St Cecilia is the patroness of musicians, whose feast day is celebrated on 22 November. Concerts and festivals have for centuries been held to mark the occasion, with distinguished poets and musicians producing new works from time to time as part of the celebrations.
You can sample extracts from some of these musical dedications below. Before doing that, however, maybe it's not inappropriate to think of life without music. Gerald Finzi was still surrounded by the deprivations of Word War II when he composed his Ode on the rejection of St Cecilia (8.557963) in 1948; it's a setting of the poem by George Barker (1913-1991) that provides a thoughtful foil for the many happy musical events that will be taking place around this time.
Listen to Finzi's setting of the opening stanza
Rise, underground sleepers, rise from the grave
Under a broken-hearted sky
And hear the swansinging nightmare grieve
For this deserted anniversary
Where horned a heart sobs in the wilderness
By the thunderbolt of the day.
Gerald Finzi made a significant contribution to British twentieth-century song and choral repertoire. His acute awareness of the frailty of existence had already found its musical expression in his settings of Thomas Hardy (8.557644), before he began his Intimations of Immortality in the late 1930s. Set to nine of the eleven stanzas of Wordsworth’s Ode Intimations of Immortality from Recollections of Early Childhood, Finzi’s Intimations is a deeply touching lament for the passing of the instinctive, intuitive freshness of childhood. His Ode for St Cecilia is an exultant paean honouring music’s patron saint.
“We’ve all grown used to Naxos winners. Perhaps we even take the artistic quality of much of the budget label’s output for granted. But this disc is up there with the finest money can buy, a red-letter recording of Finzi’s masterpiece, Intimations of Immortality, and an unbeatable introduction to the composer’s setting of Edmund Blunden’s ode For St Cecilia. James Gilchrist has never sounded finer on disc, colouring phrases with mercurial changes of tone and accent and weighting Wordsworth’s evocative text with true affection. David Hill’s command of both scores, meanwhile, elicits classy music-making from the Bournemouth SO and Chorus. Unmissable.”
– Classic FM ★★★★★
Listen to an extract from Finzi's For St Cecilia, Op. 30: Delightful Goddess, in whose fashionings
Benjamin Britten's compositional output was vast, covering every form of music from operas and ballets to simple voice settings of folksongs. He was also a highly respected conductor, solo pianist, accompanist and an eager participant in many chamber groups. His large catalogue of choral works spans the whole of his compositional career, much of his music in this genre employing sacred texts that were derived from contemporary poets. They inspired Britten to fashion some of his most radiant scores, his unique use of boys' voices providing such a distinctive and exciting tonal quality that his music has come to characterise British church music of the twentieth century.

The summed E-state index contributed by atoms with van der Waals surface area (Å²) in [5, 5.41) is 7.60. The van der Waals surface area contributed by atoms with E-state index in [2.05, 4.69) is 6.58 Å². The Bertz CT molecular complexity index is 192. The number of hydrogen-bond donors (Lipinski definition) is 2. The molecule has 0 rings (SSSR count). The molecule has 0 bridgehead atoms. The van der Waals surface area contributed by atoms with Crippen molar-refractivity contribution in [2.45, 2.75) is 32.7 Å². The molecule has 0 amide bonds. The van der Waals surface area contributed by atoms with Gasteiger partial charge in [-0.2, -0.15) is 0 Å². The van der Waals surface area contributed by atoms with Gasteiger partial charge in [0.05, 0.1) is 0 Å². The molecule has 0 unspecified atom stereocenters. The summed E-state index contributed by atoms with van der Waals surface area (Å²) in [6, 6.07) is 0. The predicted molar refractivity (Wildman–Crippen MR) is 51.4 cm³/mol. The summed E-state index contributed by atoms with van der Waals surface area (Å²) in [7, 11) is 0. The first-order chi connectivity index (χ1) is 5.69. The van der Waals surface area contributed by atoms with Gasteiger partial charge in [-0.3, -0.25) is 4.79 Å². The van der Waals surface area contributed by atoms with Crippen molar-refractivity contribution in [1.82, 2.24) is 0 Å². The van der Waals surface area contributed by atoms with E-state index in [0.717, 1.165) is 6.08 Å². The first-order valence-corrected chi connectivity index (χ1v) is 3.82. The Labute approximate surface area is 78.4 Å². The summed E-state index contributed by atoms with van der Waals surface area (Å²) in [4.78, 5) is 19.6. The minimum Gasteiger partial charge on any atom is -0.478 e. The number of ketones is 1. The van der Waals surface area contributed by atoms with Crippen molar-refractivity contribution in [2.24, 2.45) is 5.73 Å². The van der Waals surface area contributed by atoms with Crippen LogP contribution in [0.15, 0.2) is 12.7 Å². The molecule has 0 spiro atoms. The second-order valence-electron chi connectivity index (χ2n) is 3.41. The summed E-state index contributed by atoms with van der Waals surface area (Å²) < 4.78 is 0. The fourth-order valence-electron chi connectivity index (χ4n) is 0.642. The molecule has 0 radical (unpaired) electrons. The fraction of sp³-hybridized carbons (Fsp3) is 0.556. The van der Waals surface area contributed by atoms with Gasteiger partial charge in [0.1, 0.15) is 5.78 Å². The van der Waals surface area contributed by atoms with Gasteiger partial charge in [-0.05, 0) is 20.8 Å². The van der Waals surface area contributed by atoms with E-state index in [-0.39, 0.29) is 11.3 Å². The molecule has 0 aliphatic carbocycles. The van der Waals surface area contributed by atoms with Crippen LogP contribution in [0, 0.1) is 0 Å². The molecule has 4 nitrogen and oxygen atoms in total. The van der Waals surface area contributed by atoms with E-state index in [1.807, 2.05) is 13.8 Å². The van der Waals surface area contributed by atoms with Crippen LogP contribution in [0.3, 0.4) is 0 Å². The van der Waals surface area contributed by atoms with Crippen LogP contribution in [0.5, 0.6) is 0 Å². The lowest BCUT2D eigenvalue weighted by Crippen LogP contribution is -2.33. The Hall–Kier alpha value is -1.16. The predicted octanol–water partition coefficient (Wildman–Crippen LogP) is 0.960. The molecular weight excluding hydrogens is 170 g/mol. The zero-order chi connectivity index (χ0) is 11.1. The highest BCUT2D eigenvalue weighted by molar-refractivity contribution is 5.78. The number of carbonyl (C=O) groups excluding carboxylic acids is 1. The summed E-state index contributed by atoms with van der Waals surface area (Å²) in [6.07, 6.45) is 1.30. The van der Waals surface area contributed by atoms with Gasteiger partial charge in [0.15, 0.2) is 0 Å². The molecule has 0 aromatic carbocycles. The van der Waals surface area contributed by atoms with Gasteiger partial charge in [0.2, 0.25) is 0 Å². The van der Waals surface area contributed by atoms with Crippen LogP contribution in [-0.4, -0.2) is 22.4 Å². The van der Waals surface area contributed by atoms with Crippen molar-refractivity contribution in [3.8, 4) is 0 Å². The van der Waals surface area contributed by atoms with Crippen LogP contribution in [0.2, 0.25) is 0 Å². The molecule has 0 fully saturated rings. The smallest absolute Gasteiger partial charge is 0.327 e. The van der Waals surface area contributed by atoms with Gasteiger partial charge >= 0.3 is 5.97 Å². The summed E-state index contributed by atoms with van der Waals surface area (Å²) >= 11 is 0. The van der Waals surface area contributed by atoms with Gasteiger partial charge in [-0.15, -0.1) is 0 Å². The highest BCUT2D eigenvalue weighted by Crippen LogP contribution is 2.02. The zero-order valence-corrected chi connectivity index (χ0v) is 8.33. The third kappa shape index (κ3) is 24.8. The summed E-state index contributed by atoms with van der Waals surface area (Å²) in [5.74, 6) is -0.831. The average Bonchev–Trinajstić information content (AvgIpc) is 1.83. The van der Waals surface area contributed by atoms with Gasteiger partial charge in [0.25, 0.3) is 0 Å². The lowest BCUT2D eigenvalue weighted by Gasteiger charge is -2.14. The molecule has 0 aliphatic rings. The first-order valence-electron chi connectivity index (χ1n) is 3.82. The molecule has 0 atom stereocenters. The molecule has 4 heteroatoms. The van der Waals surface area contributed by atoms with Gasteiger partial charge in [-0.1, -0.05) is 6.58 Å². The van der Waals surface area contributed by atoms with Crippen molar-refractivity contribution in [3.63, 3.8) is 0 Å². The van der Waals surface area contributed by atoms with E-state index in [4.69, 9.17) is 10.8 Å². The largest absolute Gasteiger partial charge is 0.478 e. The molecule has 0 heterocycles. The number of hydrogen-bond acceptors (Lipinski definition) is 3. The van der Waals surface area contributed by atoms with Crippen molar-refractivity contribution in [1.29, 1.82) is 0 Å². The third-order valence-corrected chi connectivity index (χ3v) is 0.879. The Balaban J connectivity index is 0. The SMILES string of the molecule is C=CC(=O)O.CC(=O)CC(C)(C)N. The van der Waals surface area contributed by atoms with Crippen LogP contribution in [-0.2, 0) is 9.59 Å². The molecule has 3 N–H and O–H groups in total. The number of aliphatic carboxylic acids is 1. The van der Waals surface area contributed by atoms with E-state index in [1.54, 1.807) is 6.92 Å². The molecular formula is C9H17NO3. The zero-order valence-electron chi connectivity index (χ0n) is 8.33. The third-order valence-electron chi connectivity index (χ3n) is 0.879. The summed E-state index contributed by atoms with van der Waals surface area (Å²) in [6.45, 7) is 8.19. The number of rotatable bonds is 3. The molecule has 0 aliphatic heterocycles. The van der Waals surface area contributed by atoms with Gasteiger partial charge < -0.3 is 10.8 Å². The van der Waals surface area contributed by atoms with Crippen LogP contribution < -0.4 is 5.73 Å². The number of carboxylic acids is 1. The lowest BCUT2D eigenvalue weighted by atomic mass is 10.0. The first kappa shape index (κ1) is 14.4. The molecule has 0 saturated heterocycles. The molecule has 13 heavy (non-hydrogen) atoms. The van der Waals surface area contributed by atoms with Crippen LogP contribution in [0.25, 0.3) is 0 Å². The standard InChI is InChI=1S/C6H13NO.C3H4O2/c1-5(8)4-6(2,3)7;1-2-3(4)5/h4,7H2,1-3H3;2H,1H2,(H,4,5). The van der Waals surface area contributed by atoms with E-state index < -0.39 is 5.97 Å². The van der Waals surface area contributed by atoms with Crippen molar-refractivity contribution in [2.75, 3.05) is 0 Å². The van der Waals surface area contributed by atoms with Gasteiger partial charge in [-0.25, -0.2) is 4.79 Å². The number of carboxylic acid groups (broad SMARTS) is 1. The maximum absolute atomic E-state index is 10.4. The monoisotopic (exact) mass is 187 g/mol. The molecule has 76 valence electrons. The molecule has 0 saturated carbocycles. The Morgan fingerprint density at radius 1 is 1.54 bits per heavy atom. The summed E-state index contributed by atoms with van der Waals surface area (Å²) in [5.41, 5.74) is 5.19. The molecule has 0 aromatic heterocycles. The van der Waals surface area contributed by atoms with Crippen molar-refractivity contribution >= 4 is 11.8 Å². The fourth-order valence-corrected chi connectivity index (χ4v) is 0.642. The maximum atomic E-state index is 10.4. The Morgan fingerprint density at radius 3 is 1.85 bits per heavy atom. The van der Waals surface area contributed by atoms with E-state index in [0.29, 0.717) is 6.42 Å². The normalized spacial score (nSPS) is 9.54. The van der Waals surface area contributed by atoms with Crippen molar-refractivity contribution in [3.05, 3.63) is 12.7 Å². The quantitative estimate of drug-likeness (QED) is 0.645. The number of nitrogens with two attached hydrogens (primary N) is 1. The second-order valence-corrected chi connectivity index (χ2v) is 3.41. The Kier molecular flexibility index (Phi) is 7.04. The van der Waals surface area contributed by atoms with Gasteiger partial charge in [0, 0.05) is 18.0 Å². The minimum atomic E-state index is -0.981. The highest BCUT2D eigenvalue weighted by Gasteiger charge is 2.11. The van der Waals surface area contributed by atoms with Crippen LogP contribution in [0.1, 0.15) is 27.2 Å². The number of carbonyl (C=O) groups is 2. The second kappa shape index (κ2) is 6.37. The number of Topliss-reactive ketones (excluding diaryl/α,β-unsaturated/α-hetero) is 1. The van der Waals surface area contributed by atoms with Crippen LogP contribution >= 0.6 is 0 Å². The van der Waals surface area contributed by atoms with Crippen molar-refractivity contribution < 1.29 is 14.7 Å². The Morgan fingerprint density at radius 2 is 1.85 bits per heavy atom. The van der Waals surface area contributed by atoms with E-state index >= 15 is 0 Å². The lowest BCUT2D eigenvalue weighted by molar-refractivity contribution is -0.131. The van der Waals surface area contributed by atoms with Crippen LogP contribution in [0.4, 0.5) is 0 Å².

“The sound gives us the space and resonance of St John's chapel while allowing us to hear every detail, with good balance between organ and singers. This disc will make an excellent introduction to Britten's choral music - and will satisfy Britten aficionados who just can't resist adding another top drawer compilation to their collection.”
Listen to an extract from Britten's Hymn to St Cecilia, Op. 27
Handel’s setting of John Dryden’s 1687 Ode for St Cecilia’s Day was first performed in 1739 on the appropriate feast day, 22nd November. Although Handel relied to some extent on borrowed material, he incorporates a variety of colourful instrumental effects in vivid illustration of the text. The Ode ends with one of Handel’s noblest final choruses, and one of Dryden’s most visionary verses, celebrating together the all-embracing glory of music itself. It is easily the most substantial movement of the Ode, and reminds us that the composition of The Messiah was only two years away.
“Concerto Polacco plays neatly and stylishly, while the German chorus sing with fresh, well-blended tone … anyone who investigates this new disc will get a thoroughly enjoyable performance of an enchanting piece.”
– The Daily Telegraph (Australia)
Listen to an extract from Handel's Ode for St Cecilia's Day: The trumpet's loud clangour
1995 marked the three-hundredth anniversary of the death of Purcell, and during that year numerous performances of his music were given in the U.K., yet one of the most important events was the discovery of a long lost work, The Noise of Foreign Wars, which was performed with the present artists who now give the première recording. Yet another world first for Naxos, the label which is bringing an ever increasing number of premières to the recording scene.
The remainder of the disc is an ideal entry point to the music of Purcell as it contains both his orchestral and his choral music.
It is performed by a relatively new period instrument group, the Orchestra of the Golden Age, with their specialist choir and a group of soloists, dedicated to the promotion of music from this period.
The disc also features one of the great virtuosos of the natural trumpet, and for those who are unfamiliar with this instrument it has no valves, the notes having to be conjured up by the musicians work within the mouthpiece of the trumpet. This short work provides David Staff with an ideal opportunity to demonstrate his skill.
“These superb examples of Purcell’s choral music, both church music and secular cantatas, as well as a brief, joyful trumpet sonata, make an attractive collection, well recorded. The singing is excellent from a group which includes such distinguished singers as the counter-tenor, Christopher Robson.”
– Penguin Guide
Listen to an extract from Purcell's Ode for St Cecilia's Day: Here the deities approve